EDITORIAL - Seek economic ties with Russia
It has inspired little or no official attention in Kingston or other Caribbean capitals, perhaps because policymakers are skittish over the stand-off between the West and Russia caused by the Ukraine affair.
But when Caribbean Community (CARICOM) leaders engage in a major foreign-policy review at their summit next month, they ought to pay serious attention to the Eurasian Economic Union (EaEU), to be formally launched in Jamaica and for which the leaders of Russia, Kazakhstan and Belarus formally signed the agreement last week. Or, more to the point, CARICOM should think seriously of strategies for engaging this emerging entity and potentially significant economic powerhouse. If CARICOM is slow in the process, Jamaica should not feel itself constrained by the pace of the Community.
For in its search for economic development, it is in Jamaica's interest to encourage the emergence of a multipolar world and not feel itself hobbled by geopolitical interests.
Clearly, it is not in this region's, or anyone's, interest that there should be a new Cold War, the likelihood of which, though having receded a bit in recent weeks, remains a possibility in the face of the pro-Russian uprising in eastern Ukraine that followed the overthrow of the Viktor Yanukovych regime in Kiev. Nor can Jamaica and other CARICOM members be oblivious to their geographic locations, the US interest in many of their countries, and the special relationship, historically, that the region has enjoyed with the United States, Canada and European partners.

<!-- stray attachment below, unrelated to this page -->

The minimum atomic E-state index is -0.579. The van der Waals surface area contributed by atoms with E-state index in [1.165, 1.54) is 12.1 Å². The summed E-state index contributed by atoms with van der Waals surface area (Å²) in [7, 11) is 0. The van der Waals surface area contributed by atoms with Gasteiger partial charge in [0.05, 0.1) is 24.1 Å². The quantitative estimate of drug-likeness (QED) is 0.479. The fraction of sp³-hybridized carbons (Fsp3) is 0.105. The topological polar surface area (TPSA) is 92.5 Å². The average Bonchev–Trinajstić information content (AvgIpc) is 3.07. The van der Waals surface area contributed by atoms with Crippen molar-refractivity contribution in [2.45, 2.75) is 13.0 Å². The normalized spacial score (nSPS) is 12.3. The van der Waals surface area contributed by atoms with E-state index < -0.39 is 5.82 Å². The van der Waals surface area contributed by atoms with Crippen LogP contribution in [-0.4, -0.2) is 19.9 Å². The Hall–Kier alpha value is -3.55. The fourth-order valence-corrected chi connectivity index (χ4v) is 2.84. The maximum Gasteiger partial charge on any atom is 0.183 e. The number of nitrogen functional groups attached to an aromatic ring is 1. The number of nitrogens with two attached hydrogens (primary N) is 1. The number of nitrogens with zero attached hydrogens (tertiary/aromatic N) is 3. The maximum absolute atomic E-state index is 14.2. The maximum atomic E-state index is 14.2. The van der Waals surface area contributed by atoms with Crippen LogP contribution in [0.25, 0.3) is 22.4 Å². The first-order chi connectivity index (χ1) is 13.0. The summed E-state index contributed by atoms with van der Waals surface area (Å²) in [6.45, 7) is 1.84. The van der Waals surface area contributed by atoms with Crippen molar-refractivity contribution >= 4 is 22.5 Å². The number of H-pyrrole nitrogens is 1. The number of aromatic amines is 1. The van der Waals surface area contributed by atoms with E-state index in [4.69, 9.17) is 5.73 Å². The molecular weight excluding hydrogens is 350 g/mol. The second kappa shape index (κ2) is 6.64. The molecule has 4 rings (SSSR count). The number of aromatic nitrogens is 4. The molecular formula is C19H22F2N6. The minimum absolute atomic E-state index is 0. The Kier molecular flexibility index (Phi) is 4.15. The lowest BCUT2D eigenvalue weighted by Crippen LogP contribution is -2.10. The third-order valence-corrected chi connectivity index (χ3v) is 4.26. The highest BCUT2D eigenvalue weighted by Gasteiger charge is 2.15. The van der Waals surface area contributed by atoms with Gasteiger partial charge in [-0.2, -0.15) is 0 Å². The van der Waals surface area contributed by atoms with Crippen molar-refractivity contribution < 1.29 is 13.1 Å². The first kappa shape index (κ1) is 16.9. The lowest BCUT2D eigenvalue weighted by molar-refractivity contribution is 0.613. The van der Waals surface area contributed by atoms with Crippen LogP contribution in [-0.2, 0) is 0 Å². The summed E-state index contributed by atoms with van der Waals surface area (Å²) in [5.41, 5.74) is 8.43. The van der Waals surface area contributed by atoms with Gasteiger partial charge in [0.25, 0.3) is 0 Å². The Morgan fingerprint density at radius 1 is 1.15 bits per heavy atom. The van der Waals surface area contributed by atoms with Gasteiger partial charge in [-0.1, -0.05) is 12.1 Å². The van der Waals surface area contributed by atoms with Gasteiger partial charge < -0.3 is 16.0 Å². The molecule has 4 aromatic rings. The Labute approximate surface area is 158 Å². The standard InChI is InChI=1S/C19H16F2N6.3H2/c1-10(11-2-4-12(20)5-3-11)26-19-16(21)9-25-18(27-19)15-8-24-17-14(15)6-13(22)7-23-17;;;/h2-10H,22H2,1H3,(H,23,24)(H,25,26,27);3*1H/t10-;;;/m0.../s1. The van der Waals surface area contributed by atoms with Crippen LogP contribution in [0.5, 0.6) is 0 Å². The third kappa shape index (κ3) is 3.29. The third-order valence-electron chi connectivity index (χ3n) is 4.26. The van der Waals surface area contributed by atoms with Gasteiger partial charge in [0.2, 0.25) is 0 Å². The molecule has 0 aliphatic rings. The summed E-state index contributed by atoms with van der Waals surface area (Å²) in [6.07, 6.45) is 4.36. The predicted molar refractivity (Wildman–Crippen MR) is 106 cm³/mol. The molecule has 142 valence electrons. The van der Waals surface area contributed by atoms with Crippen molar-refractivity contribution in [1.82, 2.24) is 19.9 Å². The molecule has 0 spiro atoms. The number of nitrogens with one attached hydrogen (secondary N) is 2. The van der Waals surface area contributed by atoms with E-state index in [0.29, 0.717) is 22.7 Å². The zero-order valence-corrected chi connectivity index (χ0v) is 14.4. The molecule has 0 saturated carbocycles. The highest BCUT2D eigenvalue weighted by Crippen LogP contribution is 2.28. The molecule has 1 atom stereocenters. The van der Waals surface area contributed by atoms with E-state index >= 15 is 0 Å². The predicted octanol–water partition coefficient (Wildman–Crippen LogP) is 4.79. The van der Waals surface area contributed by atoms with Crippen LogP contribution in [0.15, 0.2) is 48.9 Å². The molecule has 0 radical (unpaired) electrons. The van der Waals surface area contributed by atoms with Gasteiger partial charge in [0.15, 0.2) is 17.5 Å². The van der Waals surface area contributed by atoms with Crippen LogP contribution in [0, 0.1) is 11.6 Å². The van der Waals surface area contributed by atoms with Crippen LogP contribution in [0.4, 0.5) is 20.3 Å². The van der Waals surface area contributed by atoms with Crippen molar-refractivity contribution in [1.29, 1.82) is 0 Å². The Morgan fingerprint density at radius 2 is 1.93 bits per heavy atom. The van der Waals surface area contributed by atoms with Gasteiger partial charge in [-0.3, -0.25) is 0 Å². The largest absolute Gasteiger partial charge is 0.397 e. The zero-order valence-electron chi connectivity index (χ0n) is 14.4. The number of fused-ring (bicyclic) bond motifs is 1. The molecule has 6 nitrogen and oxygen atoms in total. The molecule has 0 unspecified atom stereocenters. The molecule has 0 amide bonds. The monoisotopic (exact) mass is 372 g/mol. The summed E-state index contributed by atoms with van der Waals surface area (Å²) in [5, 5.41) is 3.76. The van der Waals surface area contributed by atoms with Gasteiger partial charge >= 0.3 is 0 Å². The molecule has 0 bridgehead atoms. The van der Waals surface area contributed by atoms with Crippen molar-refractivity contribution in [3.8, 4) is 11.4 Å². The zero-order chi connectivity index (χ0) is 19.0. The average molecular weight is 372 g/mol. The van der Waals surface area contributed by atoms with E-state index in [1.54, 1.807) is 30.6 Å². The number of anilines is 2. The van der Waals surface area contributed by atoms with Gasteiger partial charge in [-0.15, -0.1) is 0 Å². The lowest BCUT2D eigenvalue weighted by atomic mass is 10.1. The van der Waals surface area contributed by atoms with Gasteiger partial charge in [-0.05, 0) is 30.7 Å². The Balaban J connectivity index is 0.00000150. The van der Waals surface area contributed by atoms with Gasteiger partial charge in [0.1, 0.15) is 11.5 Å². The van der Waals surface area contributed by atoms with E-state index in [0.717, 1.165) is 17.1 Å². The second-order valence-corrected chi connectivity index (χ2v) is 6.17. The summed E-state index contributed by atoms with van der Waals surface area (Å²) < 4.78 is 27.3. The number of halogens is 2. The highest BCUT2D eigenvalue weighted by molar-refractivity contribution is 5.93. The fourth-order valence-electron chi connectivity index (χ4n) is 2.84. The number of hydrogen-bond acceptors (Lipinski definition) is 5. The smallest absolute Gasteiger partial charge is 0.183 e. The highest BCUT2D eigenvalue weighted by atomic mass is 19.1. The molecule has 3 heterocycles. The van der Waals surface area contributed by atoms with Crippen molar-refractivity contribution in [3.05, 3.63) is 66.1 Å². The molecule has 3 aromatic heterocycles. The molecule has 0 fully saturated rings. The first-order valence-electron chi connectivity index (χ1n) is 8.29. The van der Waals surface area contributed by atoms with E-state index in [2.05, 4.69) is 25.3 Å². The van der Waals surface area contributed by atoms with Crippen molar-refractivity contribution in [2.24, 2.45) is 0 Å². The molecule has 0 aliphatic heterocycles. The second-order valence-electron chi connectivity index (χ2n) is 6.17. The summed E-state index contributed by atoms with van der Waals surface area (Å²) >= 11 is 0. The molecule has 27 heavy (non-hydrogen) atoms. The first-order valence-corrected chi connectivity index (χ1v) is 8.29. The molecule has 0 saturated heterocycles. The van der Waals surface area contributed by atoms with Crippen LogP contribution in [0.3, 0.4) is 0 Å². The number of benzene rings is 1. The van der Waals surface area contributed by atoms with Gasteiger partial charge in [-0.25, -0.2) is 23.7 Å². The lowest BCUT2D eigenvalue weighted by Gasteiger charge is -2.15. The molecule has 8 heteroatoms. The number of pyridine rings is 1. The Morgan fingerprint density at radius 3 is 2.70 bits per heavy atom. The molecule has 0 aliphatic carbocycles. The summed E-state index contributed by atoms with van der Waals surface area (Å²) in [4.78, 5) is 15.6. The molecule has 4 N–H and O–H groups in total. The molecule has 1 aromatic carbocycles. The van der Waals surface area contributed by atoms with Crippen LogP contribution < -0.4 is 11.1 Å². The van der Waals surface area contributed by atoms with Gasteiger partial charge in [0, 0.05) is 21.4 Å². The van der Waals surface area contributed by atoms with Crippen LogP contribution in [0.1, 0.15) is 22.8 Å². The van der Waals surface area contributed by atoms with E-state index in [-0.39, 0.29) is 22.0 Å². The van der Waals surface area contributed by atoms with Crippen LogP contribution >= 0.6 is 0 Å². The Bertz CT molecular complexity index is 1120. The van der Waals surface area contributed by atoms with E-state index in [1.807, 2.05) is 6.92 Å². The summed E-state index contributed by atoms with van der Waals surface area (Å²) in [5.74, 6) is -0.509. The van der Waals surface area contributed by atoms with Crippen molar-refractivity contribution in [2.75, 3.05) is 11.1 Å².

But this friendship does not preclude either side pursuing its own best interests, which, in the case of Jamaica and its CARICOM partners, means pulling their economies out of stagnation and underdevelopment. And especially in the circumstances where, in the past decade and a half, the US, despite its sporadic rhetorical embraces of the region, has seemed distracted from the Caribbean.
NOT WORTH A MENTION
Indeed, it wouldn't have surprised Jamaica's foreign ministry and others in the region that Latin America, much less the Caribbean, hardly earned a mention in President Barack Obama's foreign-policy speech at West Point last week. The White House and the State Department will probably argue that it wasn't the president's aim to delve into the minutiae of America's relations with specific countries or regions. Rather, Mr Obama offered a philosophical overview of how he perceives America's place in the world and the bases on which the US should project its power.
But neither can the region put its economic and other development on hold, awaiting an American reset of its relations with the Caribbean, or feel itself hostage to the geopolitical considerations of Washington. Our expanding economic relations with China - the rhetoric over developments in the South China Sea, notwithstanding - provides a template for how we might proceed.
In that regard, it is worth noting that the three ex-Soviet states that make up the EaEU, combined, represent an economy of US$2.7 trillion, and control 20 per cent of the world's gas reserves and 15 per cent of its oil. The group is set to expand in a region that is a natural bridge between Europe and Asia.
We, at this time, trade little with Russia, although a Russian entity controls the bulk of Jamaica's alumina-refining facilities. That provides a toehold which we should seek to expand.
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